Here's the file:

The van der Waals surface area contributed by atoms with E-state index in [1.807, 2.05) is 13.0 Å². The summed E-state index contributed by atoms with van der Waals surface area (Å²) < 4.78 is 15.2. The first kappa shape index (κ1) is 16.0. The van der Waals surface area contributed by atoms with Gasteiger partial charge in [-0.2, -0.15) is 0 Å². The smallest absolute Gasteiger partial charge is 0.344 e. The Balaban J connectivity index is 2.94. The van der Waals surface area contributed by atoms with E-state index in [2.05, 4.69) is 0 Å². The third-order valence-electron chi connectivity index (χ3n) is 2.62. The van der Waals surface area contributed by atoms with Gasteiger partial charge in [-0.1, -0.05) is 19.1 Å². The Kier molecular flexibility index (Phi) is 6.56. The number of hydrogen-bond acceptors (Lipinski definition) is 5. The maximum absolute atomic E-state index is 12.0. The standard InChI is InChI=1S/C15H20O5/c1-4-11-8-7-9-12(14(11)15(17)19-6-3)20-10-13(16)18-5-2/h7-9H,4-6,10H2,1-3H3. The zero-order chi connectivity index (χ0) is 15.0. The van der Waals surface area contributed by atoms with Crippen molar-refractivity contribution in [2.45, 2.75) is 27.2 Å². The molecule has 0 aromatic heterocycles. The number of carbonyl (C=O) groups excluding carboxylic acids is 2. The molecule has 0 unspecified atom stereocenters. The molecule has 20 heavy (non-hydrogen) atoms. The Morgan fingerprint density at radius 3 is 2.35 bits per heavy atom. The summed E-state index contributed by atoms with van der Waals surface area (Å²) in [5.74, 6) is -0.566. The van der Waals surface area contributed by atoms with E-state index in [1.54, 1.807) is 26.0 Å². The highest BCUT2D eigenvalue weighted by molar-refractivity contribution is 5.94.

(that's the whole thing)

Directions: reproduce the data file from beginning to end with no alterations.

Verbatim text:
The van der Waals surface area contributed by atoms with E-state index in [1.807, 2.05) is 13.0 Å². The summed E-state index contributed by atoms with van der Waals surface area (Å²) < 4.78 is 15.2. The first kappa shape index (κ1) is 16.0. The van der Waals surface area contributed by atoms with Gasteiger partial charge in [-0.2, -0.15) is 0 Å². The smallest absolute Gasteiger partial charge is 0.344 e. The Balaban J connectivity index is 2.94. The van der Waals surface area contributed by atoms with E-state index in [2.05, 4.69) is 0 Å². The third-order valence-electron chi connectivity index (χ3n) is 2.62. The van der Waals surface area contributed by atoms with Gasteiger partial charge in [-0.1, -0.05) is 19.1 Å². The Kier molecular flexibility index (Phi) is 6.56. The number of hydrogen-bond acceptors (Lipinski definition) is 5. The maximum absolute atomic E-state index is 12.0. The standard InChI is InChI=1S/C15H20O5/c1-4-11-8-7-9-12(14(11)15(17)19-6-3)20-10-13(16)18-5-2/h7-9H,4-6,10H2,1-3H3. The zero-order chi connectivity index (χ0) is 15.0. The van der Waals surface area contributed by atoms with Crippen molar-refractivity contribution in [2.45, 2.75) is 27.2 Å². The molecule has 0 aromatic heterocycles. The number of carbonyl (C=O) groups excluding carboxylic acids is 2. The molecule has 0 unspecified atom stereocenters. The molecule has 20 heavy (non-hydrogen) atoms. The Morgan fingerprint density at radius 3 is 2.35 bits per heavy atom. The summed E-state index contributed by atoms with van der Waals surface area (Å²) in [5.74, 6) is -0.566. The van der Waals surface area contributed by atoms with E-state index in [1.54, 1.807) is 26.0 Å². The highest BCUT2D eigenvalue weighted by molar-refractivity contribution is 5.94.